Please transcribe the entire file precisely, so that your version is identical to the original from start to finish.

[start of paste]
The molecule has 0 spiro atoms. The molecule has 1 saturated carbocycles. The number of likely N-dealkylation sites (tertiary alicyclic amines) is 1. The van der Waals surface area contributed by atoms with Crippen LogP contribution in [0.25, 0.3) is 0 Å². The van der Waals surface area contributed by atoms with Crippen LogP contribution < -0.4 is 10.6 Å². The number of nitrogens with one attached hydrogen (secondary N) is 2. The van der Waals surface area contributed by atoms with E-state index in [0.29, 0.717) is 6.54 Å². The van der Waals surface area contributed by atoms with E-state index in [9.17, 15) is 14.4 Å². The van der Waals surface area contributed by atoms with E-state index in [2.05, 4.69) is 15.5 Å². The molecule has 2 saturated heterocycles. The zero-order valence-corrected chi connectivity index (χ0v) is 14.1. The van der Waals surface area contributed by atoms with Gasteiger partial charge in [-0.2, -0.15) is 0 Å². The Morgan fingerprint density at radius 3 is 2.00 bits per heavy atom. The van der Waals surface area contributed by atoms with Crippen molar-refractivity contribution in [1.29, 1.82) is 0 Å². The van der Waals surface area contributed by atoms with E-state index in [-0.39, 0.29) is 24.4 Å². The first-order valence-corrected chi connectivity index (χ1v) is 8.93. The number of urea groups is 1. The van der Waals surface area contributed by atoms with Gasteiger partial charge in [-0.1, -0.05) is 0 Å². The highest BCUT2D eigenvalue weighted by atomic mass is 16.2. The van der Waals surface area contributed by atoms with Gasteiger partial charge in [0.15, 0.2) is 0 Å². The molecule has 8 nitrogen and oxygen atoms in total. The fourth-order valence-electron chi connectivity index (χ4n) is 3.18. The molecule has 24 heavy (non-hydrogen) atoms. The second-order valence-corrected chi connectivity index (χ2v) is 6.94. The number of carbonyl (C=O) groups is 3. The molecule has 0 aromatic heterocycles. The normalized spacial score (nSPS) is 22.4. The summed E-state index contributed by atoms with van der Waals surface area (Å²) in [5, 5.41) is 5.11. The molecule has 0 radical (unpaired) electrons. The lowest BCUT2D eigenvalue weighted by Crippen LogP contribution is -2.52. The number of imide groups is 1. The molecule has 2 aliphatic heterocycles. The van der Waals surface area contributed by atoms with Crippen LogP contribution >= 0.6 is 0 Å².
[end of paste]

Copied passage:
The molecule has 0 spiro atoms. The molecule has 1 saturated carbocycles. The number of likely N-dealkylation sites (tertiary alicyclic amines) is 1. The van der Waals surface area contributed by atoms with Crippen LogP contribution in [0.25, 0.3) is 0 Å². The van der Waals surface area contributed by atoms with Crippen LogP contribution < -0.4 is 10.6 Å². The number of nitrogens with one attached hydrogen (secondary N) is 2. The van der Waals surface area contributed by atoms with E-state index in [0.29, 0.717) is 6.54 Å². The van der Waals surface area contributed by atoms with E-state index in [9.17, 15) is 14.4 Å². The van der Waals surface area contributed by atoms with E-state index in [2.05, 4.69) is 15.5 Å². The molecule has 2 saturated heterocycles. The zero-order valence-corrected chi connectivity index (χ0v) is 14.1. The van der Waals surface area contributed by atoms with Gasteiger partial charge in [-0.2, -0.15) is 0 Å². The Morgan fingerprint density at radius 3 is 2.00 bits per heavy atom. The van der Waals surface area contributed by atoms with Crippen molar-refractivity contribution in [1.29, 1.82) is 0 Å². The van der Waals surface area contributed by atoms with E-state index in [-0.39, 0.29) is 24.4 Å². The first-order valence-corrected chi connectivity index (χ1v) is 8.93. The number of urea groups is 1. The van der Waals surface area contributed by atoms with Gasteiger partial charge in [-0.1, -0.05) is 0 Å². The highest BCUT2D eigenvalue weighted by atomic mass is 16.2. The van der Waals surface area contributed by atoms with Gasteiger partial charge in [0.15, 0.2) is 0 Å². The molecule has 8 nitrogen and oxygen atoms in total. The fourth-order valence-electron chi connectivity index (χ4n) is 3.18. The molecule has 24 heavy (non-hydrogen) atoms. The second-order valence-corrected chi connectivity index (χ2v) is 6.94. The number of carbonyl (C=O) groups is 3. The molecule has 0 aromatic heterocycles. The normalized spacial score (nSPS) is 22.4. The summed E-state index contributed by atoms with van der Waals surface area (Å²) in [5, 5.41) is 5.11. The molecule has 0 radical (unpaired) electrons. The lowest BCUT2D eigenvalue weighted by Crippen LogP contribution is -2.52. The number of imide groups is 1. The molecule has 2 aliphatic heterocycles. The van der Waals surface area contributed by atoms with Crippen LogP contribution >= 0.6 is 0 Å².